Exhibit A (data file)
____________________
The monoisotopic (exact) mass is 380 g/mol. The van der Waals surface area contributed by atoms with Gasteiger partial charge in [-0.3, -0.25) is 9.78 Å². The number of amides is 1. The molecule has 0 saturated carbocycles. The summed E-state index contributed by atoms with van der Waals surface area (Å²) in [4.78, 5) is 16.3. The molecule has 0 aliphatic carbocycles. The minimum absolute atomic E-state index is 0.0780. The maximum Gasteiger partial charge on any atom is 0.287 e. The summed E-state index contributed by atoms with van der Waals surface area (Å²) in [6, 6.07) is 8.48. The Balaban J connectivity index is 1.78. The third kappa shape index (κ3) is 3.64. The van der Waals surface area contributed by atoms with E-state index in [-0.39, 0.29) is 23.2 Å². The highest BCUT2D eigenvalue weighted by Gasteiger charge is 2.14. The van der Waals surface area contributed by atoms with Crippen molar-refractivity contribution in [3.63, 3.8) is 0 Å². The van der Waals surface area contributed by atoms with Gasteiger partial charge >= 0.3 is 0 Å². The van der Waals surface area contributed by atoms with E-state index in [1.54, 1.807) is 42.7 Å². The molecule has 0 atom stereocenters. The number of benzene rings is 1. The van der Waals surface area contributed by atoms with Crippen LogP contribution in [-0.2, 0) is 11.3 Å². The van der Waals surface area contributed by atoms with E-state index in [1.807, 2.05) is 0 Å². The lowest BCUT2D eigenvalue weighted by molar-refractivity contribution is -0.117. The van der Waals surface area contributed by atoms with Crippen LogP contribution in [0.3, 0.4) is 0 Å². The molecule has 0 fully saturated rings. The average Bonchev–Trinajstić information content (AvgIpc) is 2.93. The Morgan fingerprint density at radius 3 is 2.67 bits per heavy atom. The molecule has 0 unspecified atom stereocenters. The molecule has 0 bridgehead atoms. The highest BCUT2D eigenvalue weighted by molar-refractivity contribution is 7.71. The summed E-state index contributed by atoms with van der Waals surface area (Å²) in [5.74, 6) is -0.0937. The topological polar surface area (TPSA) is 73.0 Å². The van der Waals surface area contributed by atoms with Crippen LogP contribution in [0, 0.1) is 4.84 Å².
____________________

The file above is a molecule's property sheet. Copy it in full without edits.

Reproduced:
The monoisotopic (exact) mass is 380 g/mol. The van der Waals surface area contributed by atoms with Gasteiger partial charge in [-0.3, -0.25) is 9.78 Å². The number of amides is 1. The molecule has 0 saturated carbocycles. The summed E-state index contributed by atoms with van der Waals surface area (Å²) in [4.78, 5) is 16.3. The molecule has 0 aliphatic carbocycles. The minimum absolute atomic E-state index is 0.0780. The maximum Gasteiger partial charge on any atom is 0.287 e. The summed E-state index contributed by atoms with van der Waals surface area (Å²) in [6, 6.07) is 8.48. The Balaban J connectivity index is 1.78. The third kappa shape index (κ3) is 3.64. The van der Waals surface area contributed by atoms with E-state index in [-0.39, 0.29) is 23.2 Å². The highest BCUT2D eigenvalue weighted by Gasteiger charge is 2.14. The van der Waals surface area contributed by atoms with Crippen molar-refractivity contribution in [3.63, 3.8) is 0 Å². The van der Waals surface area contributed by atoms with Gasteiger partial charge >= 0.3 is 0 Å². The van der Waals surface area contributed by atoms with E-state index in [1.54, 1.807) is 42.7 Å². The molecule has 0 atom stereocenters. The number of benzene rings is 1. The van der Waals surface area contributed by atoms with Crippen LogP contribution in [-0.2, 0) is 11.3 Å². The van der Waals surface area contributed by atoms with E-state index in [1.807, 2.05) is 0 Å². The lowest BCUT2D eigenvalue weighted by molar-refractivity contribution is -0.117. The van der Waals surface area contributed by atoms with Crippen LogP contribution in [0.3, 0.4) is 0 Å². The molecule has 0 fully saturated rings. The average Bonchev–Trinajstić information content (AvgIpc) is 2.93. The Morgan fingerprint density at radius 3 is 2.67 bits per heavy atom. The molecule has 0 unspecified atom stereocenters. The molecule has 0 bridgehead atoms. The highest BCUT2D eigenvalue weighted by molar-refractivity contribution is 7.71. The summed E-state index contributed by atoms with van der Waals surface area (Å²) in [5.74, 6) is -0.0937. The topological polar surface area (TPSA) is 73.0 Å². The van der Waals surface area contributed by atoms with Crippen LogP contribution in [0, 0.1) is 4.84 Å².